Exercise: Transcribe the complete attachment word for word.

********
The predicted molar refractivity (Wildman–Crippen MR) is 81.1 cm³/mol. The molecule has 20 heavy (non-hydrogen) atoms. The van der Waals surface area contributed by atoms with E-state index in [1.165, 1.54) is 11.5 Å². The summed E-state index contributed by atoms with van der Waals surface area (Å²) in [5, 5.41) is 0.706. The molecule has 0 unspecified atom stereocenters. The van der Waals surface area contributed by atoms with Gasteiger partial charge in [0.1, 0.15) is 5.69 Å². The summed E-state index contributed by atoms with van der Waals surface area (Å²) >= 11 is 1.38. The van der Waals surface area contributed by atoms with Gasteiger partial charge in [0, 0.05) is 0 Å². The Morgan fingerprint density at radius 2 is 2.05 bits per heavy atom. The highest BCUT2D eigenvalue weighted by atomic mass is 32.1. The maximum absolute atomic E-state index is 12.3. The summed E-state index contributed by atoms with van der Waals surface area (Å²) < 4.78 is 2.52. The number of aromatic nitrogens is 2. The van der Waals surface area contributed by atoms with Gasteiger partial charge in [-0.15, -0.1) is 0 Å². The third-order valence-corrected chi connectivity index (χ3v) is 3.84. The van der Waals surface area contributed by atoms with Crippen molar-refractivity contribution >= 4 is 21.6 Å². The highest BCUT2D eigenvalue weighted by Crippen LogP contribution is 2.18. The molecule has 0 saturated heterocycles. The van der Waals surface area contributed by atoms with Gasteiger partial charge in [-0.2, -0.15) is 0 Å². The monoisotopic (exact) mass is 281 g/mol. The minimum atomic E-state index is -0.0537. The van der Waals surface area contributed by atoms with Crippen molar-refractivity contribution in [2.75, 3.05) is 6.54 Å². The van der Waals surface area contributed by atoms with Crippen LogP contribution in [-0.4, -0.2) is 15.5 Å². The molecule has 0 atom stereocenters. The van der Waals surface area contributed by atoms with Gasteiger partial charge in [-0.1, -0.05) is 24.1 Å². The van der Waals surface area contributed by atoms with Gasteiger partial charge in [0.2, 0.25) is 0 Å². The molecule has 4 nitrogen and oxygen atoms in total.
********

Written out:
The predicted molar refractivity (Wildman–Crippen MR) is 81.1 cm³/mol. The molecule has 20 heavy (non-hydrogen) atoms. The van der Waals surface area contributed by atoms with E-state index in [1.165, 1.54) is 11.5 Å². The summed E-state index contributed by atoms with van der Waals surface area (Å²) in [5, 5.41) is 0.706. The molecule has 0 unspecified atom stereocenters. The van der Waals surface area contributed by atoms with Gasteiger partial charge in [0.1, 0.15) is 5.69 Å². The summed E-state index contributed by atoms with van der Waals surface area (Å²) >= 11 is 1.38. The van der Waals surface area contributed by atoms with Gasteiger partial charge in [0, 0.05) is 0 Å². The Morgan fingerprint density at radius 2 is 2.05 bits per heavy atom. The highest BCUT2D eigenvalue weighted by atomic mass is 32.1. The maximum absolute atomic E-state index is 12.3. The summed E-state index contributed by atoms with van der Waals surface area (Å²) < 4.78 is 2.52. The number of aromatic nitrogens is 2. The van der Waals surface area contributed by atoms with Gasteiger partial charge in [-0.15, -0.1) is 0 Å². The third-order valence-corrected chi connectivity index (χ3v) is 3.84. The van der Waals surface area contributed by atoms with Crippen molar-refractivity contribution >= 4 is 21.6 Å². The highest BCUT2D eigenvalue weighted by Crippen LogP contribution is 2.18. The molecule has 0 saturated heterocycles. The van der Waals surface area contributed by atoms with Gasteiger partial charge in [-0.2, -0.15) is 0 Å². The monoisotopic (exact) mass is 281 g/mol. The minimum atomic E-state index is -0.0537. The van der Waals surface area contributed by atoms with Crippen molar-refractivity contribution in [2.75, 3.05) is 6.54 Å². The van der Waals surface area contributed by atoms with Crippen LogP contribution in [-0.4, -0.2) is 15.5 Å². The molecule has 0 atom stereocenters. The van der Waals surface area contributed by atoms with Gasteiger partial charge in [-0.1, -0.05) is 24.1 Å². The van der Waals surface area contributed by atoms with Gasteiger partial charge in [0.2, 0.25) is 0 Å². The molecule has 4 nitrogen and oxygen atoms in total.